Tuesday, February 3, 2009

The Bailout Hoax

A lengthy but good editorial. Here's part of it:

Using the "too big to fail" scare tactic, the U.S. government has kept a number of terminally ill Wall Street gamblers on an expensive life-support system that is estimated to cost taxpayers $8.5 trillion. In light of the fact that (according to IRS Data Book) there were 138 million taxpayers in 2007, this figure represents a burden of $61,594.20 per tax payer. Or, to put it differently, it represents a burden of $28,333.33 per man, woman and child for the entire U.S. population.

This massive giveaway of public money has been devoted to a wide range of fraudulent programs, including asset purchases of insolvent institutions, loans and loan guarantees, equity purchases in troubled financial companies, tax breaks for banks, assistance to a relatively small number of struggling homeowners, and a currency stabilization fund.

The rationale behind this unprecedented taxpayer rip-off is that the current economic crisis is largely due to the ongoing credit crunch in financial markets; and that government injection of money into financial institutions will help unfreeze the credit market by absorbing toxic assets off their balance sheets.

Despite the massive infusion of public money into the coffers of Wall Street giants, however, the banking industry has shown no interest in lending. Government's showering mega banks with taxpayers' money is thus very much like throwing people's money into a black hole without any questions asked as to where it all ended up, or how it was spent. Not surprisingly, the credit crunch continues unabated and economic conditions deteriorate out of control.

The question is why? If "illiquidity is the core economic problem," as policy makers argue, why is then the government's injection of enormous amounts of liquidity failing to unfreeze the credit market?

The answer is that government policy makers, Wall Street financial gamblers, and the mainstream media are misrepresenting the ongoing financial difficulties as a problem of illiquidity or lack of cash. In reality, however, it is not a problem of illiquidity or lack of cash, but of insolvency or lack of trust and, therefore, of hoarding cash. The current credit crunch is a symptom, not a cause, of the paralyzed, unreliable financial markets....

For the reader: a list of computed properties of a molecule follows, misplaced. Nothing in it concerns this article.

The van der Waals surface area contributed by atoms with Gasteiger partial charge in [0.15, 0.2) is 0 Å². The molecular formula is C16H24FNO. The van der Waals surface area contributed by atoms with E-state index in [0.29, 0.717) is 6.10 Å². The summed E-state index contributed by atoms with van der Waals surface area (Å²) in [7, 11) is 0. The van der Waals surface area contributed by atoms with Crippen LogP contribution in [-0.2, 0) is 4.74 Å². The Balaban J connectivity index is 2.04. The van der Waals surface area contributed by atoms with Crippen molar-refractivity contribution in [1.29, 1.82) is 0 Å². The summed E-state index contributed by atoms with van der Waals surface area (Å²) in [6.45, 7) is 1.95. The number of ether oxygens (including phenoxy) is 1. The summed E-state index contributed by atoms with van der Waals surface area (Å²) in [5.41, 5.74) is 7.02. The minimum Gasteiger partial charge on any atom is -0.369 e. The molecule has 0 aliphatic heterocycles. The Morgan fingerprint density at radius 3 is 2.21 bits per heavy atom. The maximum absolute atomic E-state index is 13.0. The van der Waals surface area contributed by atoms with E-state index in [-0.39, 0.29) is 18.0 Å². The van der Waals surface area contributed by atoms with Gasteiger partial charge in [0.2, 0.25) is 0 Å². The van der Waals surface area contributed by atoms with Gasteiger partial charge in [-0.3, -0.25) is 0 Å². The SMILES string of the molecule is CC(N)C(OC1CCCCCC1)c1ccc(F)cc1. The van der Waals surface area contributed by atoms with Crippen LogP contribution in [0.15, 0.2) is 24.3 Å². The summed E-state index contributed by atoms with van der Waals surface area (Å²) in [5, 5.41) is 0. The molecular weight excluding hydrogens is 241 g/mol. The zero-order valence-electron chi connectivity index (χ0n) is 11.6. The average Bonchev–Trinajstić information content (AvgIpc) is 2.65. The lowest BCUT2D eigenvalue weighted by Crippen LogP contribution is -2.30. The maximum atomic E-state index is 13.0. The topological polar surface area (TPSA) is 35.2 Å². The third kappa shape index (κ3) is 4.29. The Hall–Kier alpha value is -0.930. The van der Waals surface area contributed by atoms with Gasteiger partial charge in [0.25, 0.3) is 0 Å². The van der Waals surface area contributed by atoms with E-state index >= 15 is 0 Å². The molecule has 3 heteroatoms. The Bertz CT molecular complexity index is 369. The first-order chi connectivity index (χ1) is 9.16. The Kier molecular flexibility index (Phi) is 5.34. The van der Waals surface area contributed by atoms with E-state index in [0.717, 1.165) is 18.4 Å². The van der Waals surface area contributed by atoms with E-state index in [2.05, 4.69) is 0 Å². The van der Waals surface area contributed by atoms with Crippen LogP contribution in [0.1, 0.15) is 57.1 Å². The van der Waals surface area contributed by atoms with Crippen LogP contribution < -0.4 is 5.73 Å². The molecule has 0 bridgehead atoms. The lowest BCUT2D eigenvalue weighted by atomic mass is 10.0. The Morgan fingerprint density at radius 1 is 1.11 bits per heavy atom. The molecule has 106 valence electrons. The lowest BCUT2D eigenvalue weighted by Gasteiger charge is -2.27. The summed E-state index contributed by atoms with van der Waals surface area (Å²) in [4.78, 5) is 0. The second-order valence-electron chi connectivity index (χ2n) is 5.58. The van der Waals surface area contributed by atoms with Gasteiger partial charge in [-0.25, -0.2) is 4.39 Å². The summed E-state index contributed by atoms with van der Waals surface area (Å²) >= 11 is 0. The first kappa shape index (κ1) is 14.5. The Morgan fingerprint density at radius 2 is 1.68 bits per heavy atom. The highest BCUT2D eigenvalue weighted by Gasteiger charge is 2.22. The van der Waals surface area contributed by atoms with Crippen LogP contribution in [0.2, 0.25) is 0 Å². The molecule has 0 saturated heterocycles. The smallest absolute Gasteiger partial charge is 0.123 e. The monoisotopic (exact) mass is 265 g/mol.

One thing is certain, however: the amount of these toxic assets is in terms of trillions or (as some experts point out) tens of trillions of dollars. There is simply not enough money -- in the United States or in the entire world -- to bailout these toxic assets. Although not many people know of this fraudulently kept secret, the banks of course know it. And that's why inter-bank lending has come to a standstill, as the banks do not trust each other or, for that matter, businesses and consumers.

This explains what happened to hundreds of billions of bailout dollars that government bestowed upon Wall Street mega banks: they simply grabbed the loot and stashed it into their coffers, without dispensing a single penny of it as credit to businesses or consumers.

It also explains the continued freeze of credit markets and the ongoing financial or market stalemate: neither the giant financial institutions (in collusion with government policy makers) are willing to accept the consequences of their gambling policies and submit to their deserved fate of bankruptcy; nor is there enough money to bailout all of their toxic assets...

(more here..)

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